Nov 30

WIT Life #367: Ganbare Samurai Blue!

Interpreter/Translator/Writer Stacy Smith (Kumamoto-ken CIR, 2000-03) presents WIT Life, a periodic series about aspects of Japanese culture such as art, film, food and language. Stacy starts her day by watching Fujisankei’s newscast in Japanese, and here she offers some interesting tidbits and trends along with her own observations.

All you soccer (or should I say football) fans out there have probably been busy watching the World Cup. I don’t follow soccer, but am excited to see how far Japan has gotten and will be cheering Samurai Blue on in their match with Spain tomorrow. It’s also been nice to see Japanese fans receive recognition for their attention to the stadium’s cleanliness. I particularly like this image of the Japanese team’s locker room following their upset victory over Germany (check out the origabmi cranes displayed in the back!).

Samurai Blue, Japan’s national soccer team!

A segment on this morning’s Japanese news interviewed some of these volunteers, and the reporter seemed to be taken by one response in regard to what motivated them: cleaning is「当たり前」(atarimae, or natural, obvious, reasonable). Another respondent replied that a clean stadium is a reflection of their pure hearts (a familiar Japanese trope). The cleaning crew’s earnestness was not only endearing but an inspiration to fans from other countries, some of whom emulated the Japanese fans after their own teams’ matches.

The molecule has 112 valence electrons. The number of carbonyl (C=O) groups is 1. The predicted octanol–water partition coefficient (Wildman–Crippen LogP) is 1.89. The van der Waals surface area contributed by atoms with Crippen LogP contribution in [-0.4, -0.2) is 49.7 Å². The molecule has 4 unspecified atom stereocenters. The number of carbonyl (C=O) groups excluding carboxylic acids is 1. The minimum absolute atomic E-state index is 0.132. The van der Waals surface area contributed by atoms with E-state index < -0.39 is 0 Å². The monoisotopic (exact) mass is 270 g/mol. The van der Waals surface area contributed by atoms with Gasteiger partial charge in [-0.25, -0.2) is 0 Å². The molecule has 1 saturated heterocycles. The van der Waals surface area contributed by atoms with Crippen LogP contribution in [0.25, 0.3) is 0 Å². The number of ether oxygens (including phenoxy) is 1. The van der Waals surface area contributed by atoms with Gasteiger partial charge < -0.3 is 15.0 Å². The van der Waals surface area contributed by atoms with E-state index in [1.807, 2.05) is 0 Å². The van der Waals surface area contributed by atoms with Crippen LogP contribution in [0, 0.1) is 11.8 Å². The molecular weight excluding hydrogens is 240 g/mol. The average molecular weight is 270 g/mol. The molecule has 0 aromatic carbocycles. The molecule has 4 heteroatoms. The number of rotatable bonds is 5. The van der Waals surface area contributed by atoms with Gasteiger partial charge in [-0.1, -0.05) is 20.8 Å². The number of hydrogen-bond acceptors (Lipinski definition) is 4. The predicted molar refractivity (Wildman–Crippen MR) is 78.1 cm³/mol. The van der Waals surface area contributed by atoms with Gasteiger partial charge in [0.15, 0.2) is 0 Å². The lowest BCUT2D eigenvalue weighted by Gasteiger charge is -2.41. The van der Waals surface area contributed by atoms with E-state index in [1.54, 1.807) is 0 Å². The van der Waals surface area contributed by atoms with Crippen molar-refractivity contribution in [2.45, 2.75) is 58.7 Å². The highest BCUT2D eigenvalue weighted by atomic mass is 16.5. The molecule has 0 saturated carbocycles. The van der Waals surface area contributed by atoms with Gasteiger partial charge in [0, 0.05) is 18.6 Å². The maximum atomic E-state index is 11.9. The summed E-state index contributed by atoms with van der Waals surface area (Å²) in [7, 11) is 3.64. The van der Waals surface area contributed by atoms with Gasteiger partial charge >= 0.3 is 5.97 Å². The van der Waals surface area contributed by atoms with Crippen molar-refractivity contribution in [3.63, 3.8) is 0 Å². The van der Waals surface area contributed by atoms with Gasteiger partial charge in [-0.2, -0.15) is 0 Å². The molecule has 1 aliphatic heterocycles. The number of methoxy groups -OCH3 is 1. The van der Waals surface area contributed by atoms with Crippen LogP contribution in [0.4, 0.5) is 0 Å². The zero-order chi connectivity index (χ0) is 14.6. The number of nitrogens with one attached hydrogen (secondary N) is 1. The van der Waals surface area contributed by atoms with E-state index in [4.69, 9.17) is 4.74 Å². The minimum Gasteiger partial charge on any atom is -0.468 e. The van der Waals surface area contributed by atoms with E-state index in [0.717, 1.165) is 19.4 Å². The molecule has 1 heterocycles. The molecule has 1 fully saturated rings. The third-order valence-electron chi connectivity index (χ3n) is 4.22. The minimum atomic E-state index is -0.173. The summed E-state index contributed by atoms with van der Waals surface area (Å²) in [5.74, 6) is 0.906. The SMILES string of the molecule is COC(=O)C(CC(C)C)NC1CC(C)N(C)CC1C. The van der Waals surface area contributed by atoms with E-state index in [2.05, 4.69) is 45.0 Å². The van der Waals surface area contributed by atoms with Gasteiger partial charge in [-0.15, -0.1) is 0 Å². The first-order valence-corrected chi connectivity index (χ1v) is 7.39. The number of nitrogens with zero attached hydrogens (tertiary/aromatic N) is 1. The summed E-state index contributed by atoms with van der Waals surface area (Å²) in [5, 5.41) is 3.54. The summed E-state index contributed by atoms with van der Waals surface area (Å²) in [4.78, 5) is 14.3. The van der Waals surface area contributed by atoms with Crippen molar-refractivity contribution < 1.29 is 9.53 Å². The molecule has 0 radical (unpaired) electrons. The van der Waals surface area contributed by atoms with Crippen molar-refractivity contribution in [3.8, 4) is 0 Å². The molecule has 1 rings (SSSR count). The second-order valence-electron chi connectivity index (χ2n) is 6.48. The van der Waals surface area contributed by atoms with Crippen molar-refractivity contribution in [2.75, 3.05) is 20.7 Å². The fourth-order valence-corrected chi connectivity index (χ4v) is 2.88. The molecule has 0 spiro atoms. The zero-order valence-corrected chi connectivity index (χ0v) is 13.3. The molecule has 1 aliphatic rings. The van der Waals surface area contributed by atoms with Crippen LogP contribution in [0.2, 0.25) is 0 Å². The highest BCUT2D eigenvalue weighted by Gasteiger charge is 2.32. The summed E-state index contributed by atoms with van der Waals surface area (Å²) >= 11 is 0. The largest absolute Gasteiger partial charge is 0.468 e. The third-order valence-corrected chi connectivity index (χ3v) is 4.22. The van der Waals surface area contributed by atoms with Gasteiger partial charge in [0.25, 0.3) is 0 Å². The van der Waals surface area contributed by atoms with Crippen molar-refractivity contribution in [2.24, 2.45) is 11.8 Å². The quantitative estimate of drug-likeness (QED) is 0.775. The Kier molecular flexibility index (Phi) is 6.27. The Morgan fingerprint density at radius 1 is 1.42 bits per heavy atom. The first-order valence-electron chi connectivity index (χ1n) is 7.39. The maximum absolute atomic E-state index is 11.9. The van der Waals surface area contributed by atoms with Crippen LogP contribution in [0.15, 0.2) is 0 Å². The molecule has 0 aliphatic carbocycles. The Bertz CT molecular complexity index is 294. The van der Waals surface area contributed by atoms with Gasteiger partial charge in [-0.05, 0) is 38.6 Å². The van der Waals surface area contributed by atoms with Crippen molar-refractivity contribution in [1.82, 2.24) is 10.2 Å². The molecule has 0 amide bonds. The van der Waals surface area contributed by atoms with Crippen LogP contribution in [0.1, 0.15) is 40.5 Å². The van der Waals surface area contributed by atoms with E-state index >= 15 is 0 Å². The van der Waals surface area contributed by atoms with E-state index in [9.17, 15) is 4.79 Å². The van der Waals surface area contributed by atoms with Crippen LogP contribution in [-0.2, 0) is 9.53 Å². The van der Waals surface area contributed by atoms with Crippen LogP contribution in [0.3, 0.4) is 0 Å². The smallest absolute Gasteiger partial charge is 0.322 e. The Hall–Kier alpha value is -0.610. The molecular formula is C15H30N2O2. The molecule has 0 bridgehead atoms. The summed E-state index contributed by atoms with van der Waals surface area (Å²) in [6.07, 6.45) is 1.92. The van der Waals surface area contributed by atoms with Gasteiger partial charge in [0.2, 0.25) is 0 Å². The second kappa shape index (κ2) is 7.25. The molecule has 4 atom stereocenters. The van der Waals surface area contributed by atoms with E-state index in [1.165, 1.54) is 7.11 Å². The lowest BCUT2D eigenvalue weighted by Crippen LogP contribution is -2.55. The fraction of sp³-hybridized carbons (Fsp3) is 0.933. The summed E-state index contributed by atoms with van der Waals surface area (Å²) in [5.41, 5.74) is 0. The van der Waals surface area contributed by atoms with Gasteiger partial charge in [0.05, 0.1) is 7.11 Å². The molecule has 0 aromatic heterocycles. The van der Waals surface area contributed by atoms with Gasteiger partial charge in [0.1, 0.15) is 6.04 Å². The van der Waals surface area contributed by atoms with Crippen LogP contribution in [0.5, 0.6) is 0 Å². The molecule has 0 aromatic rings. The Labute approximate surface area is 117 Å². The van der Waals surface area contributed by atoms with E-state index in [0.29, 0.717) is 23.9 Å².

Soccer is a big deal in Japan, but its popularity is surpassed by baseball. An article from the NYT last week discussed how foreign players being scouted by Japan’s Nippon Professional Baseball league look to the 1992 Tom Selleck movie Mr. Baseball for guidance. As an interpreter, I especially appreciated the anecdote about how one American player bristled at the advice his coach was trying to give him and told his interpreter to just pretend it was being conveyed while saying something else.

And although not a sport per se, another type of competition in Japan is beauty pageants. This NYT article talks about ones that take place at the university level, and how for female contestants they serve as pipelines to jobs as announcers and other kinds of television talent. But recently in response to claims of harassment, sexism and excessive dieting, efforts are being made to focus these contests more on character and social messaging as opposed to just looks. Happy reading!

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